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    ABSTRACT: We present a kinematically-unbiased search to identify young, nearby low-mass members of kinematic moving groups (MGs). Objects with both rotation periods shorter than 5 d in the SuperWASP All-Sky Survey and X-ray counterparts in the ROSAT All-Sky Survey were chosen to create a catalogue of several thousand rapidly rotating, X-ray active FGK stars. These objects are expected to be either young single stars or tidally locked spectroscopic binaries. We obtained optical spectra for a sub-sample of 146 stars to determine their ages and kinematics, and in some cases repeat radial velocity measurements were used to identify binarity. 26 stars are found to have lithium abundances consistent with an age of ≤200 Myr, and show no evidence for binarity and in most cases measurements of H α and v sin i support their youthful status. Based on their youth, their radial velocities and estimates of their three-dimensional kinematics, we find 11 objects that may be members of known MGs, eight that do not appear associated with any young MG and a further seven that are close to the kinematics of the recently proposed ‘Octans-Near’ MG, and which may be the first members of this MG found in the Northern hemisphere. The initial search mechanism was ∼18 per cent efficient at identifying likely-single stars younger than 200 Myr, of which 80 per cent were early-K spectral types.
    Full-text · Article · Sep 2015 · Monthly Notices of the Royal Astronomical Society

  • No preview · Article · Aug 2015 · Monthly Notices of the Royal Astronomical Society
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    ABSTRACT: Our aim is to precisely measure the physical parameters of the eclipsing binary IO Aqr and derive a distance to this system by applying a surface brightness - colour relation. Our motivation is to combine these parameters with future precise distance determinations from the GAIA space mission to derive precise surface brightness - colour relations for stars. We extensively used photometry from the Super-WASP and ASAS projects and precise radial velocities obtained from HARPS and CORALIE high-resolution spectra. We analysed light curves with the code JKTEBOP and radial velocity curves with the Wilson-Devinney program. We found that IO Aqr is a hierarchical triple system consisting of a double-lined short-period (P=2.37 d) spectroscopic binary and a low-luminosity and low-mass companion star orbiting the binary with a period of ~25000 d (~70 yr) on a very eccentric orbit. We derive high-precision (better than 1%) physical parameters of the inner binary, which is composed of two slightly evolved main-sequence stars (F5 V-IV + F6 V-IV) with masses of M1=1.569+/-0.004 and M2=1.655+/-0.004 M_sun and radii R1=2.19+/-0.02 and R2=2.49+/-0.02 R_sun. The companion is most probably a late K-type dwarf with mass ~0.6 M_sun. The distance to the system resulting from applying a (V-K) surface brightness - colour relation is 255+/-6(stat.)+/-6(sys.) pc, which agrees well with the Hipparcos value of 270+/-73 pc, but is more precise by a factor of eight.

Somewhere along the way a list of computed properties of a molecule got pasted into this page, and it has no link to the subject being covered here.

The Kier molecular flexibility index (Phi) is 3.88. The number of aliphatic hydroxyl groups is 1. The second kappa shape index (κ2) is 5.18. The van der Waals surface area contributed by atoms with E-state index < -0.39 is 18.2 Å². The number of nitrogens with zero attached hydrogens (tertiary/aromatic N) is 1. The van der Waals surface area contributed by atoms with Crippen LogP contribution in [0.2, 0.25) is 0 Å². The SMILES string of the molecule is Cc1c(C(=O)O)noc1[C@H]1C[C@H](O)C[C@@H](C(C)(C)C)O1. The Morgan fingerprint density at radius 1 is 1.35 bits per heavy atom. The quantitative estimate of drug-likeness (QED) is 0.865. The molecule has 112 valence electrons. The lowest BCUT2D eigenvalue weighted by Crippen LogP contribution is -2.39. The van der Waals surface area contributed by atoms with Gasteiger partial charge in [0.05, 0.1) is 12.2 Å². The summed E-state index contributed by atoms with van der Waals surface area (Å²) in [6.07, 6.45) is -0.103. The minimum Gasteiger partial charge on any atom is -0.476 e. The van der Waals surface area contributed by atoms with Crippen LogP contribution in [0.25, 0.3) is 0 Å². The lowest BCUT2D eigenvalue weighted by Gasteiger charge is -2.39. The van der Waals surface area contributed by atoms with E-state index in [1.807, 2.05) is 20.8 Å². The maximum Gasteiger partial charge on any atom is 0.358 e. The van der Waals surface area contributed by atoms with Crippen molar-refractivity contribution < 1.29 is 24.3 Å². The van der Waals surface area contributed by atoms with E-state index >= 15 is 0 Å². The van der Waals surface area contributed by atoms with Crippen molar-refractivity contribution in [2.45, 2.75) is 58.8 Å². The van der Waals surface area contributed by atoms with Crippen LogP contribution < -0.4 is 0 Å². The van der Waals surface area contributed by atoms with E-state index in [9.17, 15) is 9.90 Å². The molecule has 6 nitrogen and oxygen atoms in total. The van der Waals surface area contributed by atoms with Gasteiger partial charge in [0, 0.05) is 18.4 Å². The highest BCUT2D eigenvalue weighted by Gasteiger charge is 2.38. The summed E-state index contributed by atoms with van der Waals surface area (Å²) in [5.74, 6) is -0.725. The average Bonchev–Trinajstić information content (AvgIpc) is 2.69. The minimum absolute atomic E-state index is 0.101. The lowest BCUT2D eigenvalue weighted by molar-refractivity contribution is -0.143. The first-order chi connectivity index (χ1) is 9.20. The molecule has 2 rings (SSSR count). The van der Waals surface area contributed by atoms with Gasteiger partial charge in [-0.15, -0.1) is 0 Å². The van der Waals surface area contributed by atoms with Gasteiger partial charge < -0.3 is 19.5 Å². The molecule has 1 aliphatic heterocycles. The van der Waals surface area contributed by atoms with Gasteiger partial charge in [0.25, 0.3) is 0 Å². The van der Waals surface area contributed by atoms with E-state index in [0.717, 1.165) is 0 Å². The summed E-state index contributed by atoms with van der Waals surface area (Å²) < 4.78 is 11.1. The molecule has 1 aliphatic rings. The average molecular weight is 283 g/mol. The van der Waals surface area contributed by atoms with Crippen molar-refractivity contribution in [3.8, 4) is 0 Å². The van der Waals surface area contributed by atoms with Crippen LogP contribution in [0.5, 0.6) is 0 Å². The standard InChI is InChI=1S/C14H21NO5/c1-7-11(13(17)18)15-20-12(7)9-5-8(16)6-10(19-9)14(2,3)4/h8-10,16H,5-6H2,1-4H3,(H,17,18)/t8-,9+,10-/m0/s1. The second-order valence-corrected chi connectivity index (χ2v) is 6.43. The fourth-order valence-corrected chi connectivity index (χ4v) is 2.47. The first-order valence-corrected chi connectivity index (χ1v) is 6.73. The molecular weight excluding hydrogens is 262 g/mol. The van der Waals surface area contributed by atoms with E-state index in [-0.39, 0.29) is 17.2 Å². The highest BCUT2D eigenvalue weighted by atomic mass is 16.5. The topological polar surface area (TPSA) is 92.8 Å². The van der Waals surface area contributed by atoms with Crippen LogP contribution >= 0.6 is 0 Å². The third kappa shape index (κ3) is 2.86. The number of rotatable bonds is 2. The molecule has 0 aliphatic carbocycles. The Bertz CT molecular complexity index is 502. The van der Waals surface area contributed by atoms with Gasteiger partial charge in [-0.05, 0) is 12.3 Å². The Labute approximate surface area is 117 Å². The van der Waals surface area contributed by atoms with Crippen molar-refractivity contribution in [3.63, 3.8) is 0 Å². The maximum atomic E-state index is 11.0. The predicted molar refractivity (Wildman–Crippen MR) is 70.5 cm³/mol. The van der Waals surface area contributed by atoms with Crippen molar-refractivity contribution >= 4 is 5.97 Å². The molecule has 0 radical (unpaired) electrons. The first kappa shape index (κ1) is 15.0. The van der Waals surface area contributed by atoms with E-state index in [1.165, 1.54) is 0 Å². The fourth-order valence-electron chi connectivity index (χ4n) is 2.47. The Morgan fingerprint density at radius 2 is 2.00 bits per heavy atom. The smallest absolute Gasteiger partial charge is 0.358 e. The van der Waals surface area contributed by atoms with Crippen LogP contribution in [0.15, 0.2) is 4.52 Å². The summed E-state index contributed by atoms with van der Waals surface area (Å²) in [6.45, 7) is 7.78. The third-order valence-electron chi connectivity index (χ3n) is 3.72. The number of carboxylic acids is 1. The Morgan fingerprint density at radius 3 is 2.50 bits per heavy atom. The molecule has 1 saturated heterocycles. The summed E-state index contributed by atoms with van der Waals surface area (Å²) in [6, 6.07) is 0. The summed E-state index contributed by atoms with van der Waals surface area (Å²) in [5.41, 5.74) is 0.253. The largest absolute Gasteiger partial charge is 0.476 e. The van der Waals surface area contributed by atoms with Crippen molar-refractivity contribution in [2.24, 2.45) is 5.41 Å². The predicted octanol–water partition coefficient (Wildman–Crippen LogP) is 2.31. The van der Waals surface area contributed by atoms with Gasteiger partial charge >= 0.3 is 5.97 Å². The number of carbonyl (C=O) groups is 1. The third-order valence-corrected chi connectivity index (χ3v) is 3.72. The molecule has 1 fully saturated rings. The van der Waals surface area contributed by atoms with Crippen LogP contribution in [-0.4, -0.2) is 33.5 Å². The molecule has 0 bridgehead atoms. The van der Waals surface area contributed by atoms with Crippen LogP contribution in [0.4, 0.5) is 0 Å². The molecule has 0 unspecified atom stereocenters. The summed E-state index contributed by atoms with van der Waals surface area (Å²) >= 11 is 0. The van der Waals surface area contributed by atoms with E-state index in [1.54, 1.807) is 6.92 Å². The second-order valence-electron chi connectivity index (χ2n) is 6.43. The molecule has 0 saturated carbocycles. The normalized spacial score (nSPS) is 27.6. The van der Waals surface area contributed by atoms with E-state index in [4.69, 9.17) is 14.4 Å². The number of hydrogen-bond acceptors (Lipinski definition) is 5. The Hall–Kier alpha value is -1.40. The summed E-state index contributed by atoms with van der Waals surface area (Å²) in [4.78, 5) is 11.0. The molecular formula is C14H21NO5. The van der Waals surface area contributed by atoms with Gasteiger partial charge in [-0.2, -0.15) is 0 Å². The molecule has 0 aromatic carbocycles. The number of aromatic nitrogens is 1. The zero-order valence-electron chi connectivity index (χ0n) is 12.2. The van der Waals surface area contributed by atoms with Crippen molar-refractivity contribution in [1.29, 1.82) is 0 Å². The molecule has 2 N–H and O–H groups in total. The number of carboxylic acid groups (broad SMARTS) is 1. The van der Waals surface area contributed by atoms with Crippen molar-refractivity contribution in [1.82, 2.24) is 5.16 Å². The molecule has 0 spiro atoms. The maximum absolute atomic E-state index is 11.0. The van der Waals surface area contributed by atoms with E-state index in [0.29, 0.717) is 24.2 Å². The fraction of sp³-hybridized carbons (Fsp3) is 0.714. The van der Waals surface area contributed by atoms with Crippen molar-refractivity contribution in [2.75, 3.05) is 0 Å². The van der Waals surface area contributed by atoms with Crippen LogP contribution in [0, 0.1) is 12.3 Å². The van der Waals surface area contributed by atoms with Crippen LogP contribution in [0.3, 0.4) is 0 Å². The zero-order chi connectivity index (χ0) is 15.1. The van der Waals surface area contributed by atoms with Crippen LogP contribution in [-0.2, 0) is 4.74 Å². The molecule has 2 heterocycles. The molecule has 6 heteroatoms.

Full-text · Article · Aug 2015 · Astronomy and Astrophysics
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    ABSTRACT: We present the discovery by the WASP-South survey, in close collaboration with the Euler and TRAPPIST telescopes, of WASP-121 b, a new remarkable short-period transiting hot Jupiter, whose planetary nature has been statistically validated by the PASTIS software. The planet has a mass of $1.183_{-0.062}^{+0.064}$ $M_{\mathrm{Jup}}$, a radius of 1.865 $\pm$ 0.044 $R_{\mathrm{Jup}}$, and transits every $1.2749255_{-0.0000025}^{+0.0000020}$ days an active F6-type main-sequence star ($V$=10.4, $1.353_{-0.079}^{+0.080}$ $M_{\odot}$, 1.458 $\pm$ 0.030 $R_{\odot}$, $T_{\mathrm{eff}}$ = 6460 $\pm$ 140 K). A notable property of WASP-121 b is that its orbital semi-major axis is only $\sim$1.15 times larger than its Roche limit, which suggests that the planet might be close to tidal disruption. Furthermore, its large size and extreme irradiation ($\sim$$7.1\:10^{9}$ erg $\mathrm{s}^{-1} \mathrm{cm}^{-2}$) make it an excellent target for atmospheric studies via secondary eclipse observations. Using the TRAPPIST telescope, we indeed detect its emission in the $z'$-band at better than $\sim$4$\sigma$, the measured occultation depth being 603 $\pm$ 130 ppm. Finally, from a measurement of the Rossiter-McLaughlin effect with the CORALIE spectrograph, we infer a sky-projected spin-orbit angle of $257.8_{-5.5}^{+5.3}$ deg. This result indicates a significant misalignment between the spin axis of the host star and the orbital plane of the planet, the planet being in a nearly polar orbit. Such a high misalignment suggests a migration of the planet involving strong dynamical events with a third body.